Partygoers worldwide have at least one good reason to forget the economic pain, job fears and mortgage woes of 2009: unusually cheap Champagne for New Year's.
Champagne houses and retailers have had a tough year, forcing some to make aggressive price cuts. But the discounting is causing divisions among vintners, and analysts warn the move could threaten the bubbly's premium reputation.
In supermarket chains such as Carrefour SA and Auchan, French shoppers were snapping up real Champagne for less than euro10 ($14) a bottle, as even high-end producers such as Laurent Perrier compete with cheaper bubbly such as Italian prosecco and Spanish cava.
With Champagne exports plunging, some producers are cutting prices to sell more in France. Large retailers are also taking advantage of the decline to woo recession-weary shoppers during the festive season.
Carrefour, Europe's largest retailer, has stocked 450,000 bottles of Hubert de Claminger Champagne on its French shelves, which it is selling for euro8.90 ($12.80). It is also offering up-market brands at a discount — Moet & Chandon Imperial now retails with a euro3 reduction for euro22 ($31.60).
"It's fine to do some discounting but if you do it too steeply you can really damage the brand," said Ann Gilpin, an analyst with the Chicago-based research firm Morningstar. "Once you start to lower the price you run the risk of destroying the idea of it being a premium brand."
The discounting is being driven by some of the cash-poor smaller Champagne houses who need to boost flagging sales, but some of the bigger houses are also seeking to sell off stocks and boost volumes.
That marks a change in strategy for Champagne growers, who have been raising prices to cultivate the prestige of the sparkling wine that can only be made in a specific region of France.
Laetitia Delaye, an analyst Kepler Equities in Paris, says most of the big houses are wary of cutting prices on top-end wines because it will be difficult to persuade consumers to pay more when the economy recovers.
"This year they are trying to preserve the premium brands," she said. "It took them time to increase prices."
She said it's probably the retailers who are driving the promotions of premium-brand Champagnes, not the producers.
Laurent Perrier spokeswoman Marie-Clotilde Debieuvre-Patoz says prices are not being cut for the house's premium brands. Grand Siecle La Cuvee, which retails for around euro150 ($215), is being sold in a fancy case.
"In a crisis, you have to adapt," she said. "Our policy is to have a complete portfolio of brands, each of which is adapted to its clientele and the economic climate. We don't want to touch prices on the (premium) Laurent Perrier brand."
Other Champagne houses that can afford to let volumes tumble are also resisting cutting prices.
Remy Cointreau CEO Jean-Marie Laborde vowed last month not to cut prices on brands such as Piper-Heidsieck so that when the recovery comes he won't be stuck with lower-priced bubbly.
Champagne is Remy Cointreau's smallest division and losses are made up for by profits in its liqueurs and spirits division. But for companies whose sole product is Champagne, times are tougher.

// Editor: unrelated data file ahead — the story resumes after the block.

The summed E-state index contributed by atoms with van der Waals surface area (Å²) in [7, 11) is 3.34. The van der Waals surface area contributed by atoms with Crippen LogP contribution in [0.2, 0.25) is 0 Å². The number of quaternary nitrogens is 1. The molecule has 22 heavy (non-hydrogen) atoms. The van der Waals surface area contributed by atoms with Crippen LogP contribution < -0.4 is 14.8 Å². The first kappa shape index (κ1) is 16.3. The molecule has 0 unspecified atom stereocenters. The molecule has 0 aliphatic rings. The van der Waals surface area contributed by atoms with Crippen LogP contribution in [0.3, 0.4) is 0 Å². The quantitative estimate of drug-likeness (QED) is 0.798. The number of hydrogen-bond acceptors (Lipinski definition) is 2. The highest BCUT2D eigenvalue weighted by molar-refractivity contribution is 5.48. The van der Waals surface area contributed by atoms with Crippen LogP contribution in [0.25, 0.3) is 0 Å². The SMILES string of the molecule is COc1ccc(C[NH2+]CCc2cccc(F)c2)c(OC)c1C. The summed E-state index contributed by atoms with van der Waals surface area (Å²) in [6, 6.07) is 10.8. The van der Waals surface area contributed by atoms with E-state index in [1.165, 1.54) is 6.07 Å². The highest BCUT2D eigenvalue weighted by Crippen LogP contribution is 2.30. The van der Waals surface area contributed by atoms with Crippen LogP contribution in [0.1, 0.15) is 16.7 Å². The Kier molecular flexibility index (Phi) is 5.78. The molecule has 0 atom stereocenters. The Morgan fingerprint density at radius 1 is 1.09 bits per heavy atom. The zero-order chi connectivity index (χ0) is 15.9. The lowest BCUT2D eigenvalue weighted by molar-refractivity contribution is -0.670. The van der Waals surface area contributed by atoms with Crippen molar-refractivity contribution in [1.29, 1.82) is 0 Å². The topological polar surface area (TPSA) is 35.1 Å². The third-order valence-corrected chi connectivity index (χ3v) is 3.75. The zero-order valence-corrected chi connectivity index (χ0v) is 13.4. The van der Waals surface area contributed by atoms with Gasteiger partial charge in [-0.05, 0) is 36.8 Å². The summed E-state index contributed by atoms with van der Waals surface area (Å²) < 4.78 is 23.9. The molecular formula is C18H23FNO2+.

Champagne exports in the first half of the year plunged 45 percent, according to the Federation of French Exporters of Wines and Spirits.
France accounts for just over half of all Champagne sales, around 50 percent of which are made by cooperatives and small growers that offer cheaper Champagnes.
The large houses dominate the export market, accounting for 86 percent of volume, and analysts fear discounting among premium brands risks making consumers question why they are paying more for a sparkling wine just because it is made in France.
In Britain, where prosecco is roughly a third of the price of Champagne, bargain hunters are being treated to some of the deepest discounts this decade.
Trevor Stirling, a beverages analyst at Sanford Bernstein in London, said prices have been slashed by as much as 50 percent, with even premium brands such as Moet & Chandon and Bollinger selling for as little as 14.39 pounds (euro16; $23).
Stirling said Champagne houses are stuck with a difficult choice in Britain, which accounts for a quarter of exports.
Given competition from other sparkling wines "there is a danger that people start to realize they can get something almost as good for half the price and Champagne isolates itself as something that you only pay the premium for very special occasions," he said.
At the same time, Champagne wants to preserve its prestige.
Gilpin said Champagne has also been discounted in the U.S., where it is a flagging status symbol.
"People don't really know what brand of Champagne you drink at home, or at a wedding when you receive a glass of Champagne, you don't really know what kind of champagne is in there," she said. "It's a lot more difficult to flaunt that status symbol."
Even the usually recession-proof Swiss are turning away from Champagne.
Figures from the Swiss federal customs office for September to November show an 11.7 percent year-on-year rise in imports of Italian prosecco while imports of French Champagne fell 4.1 percent.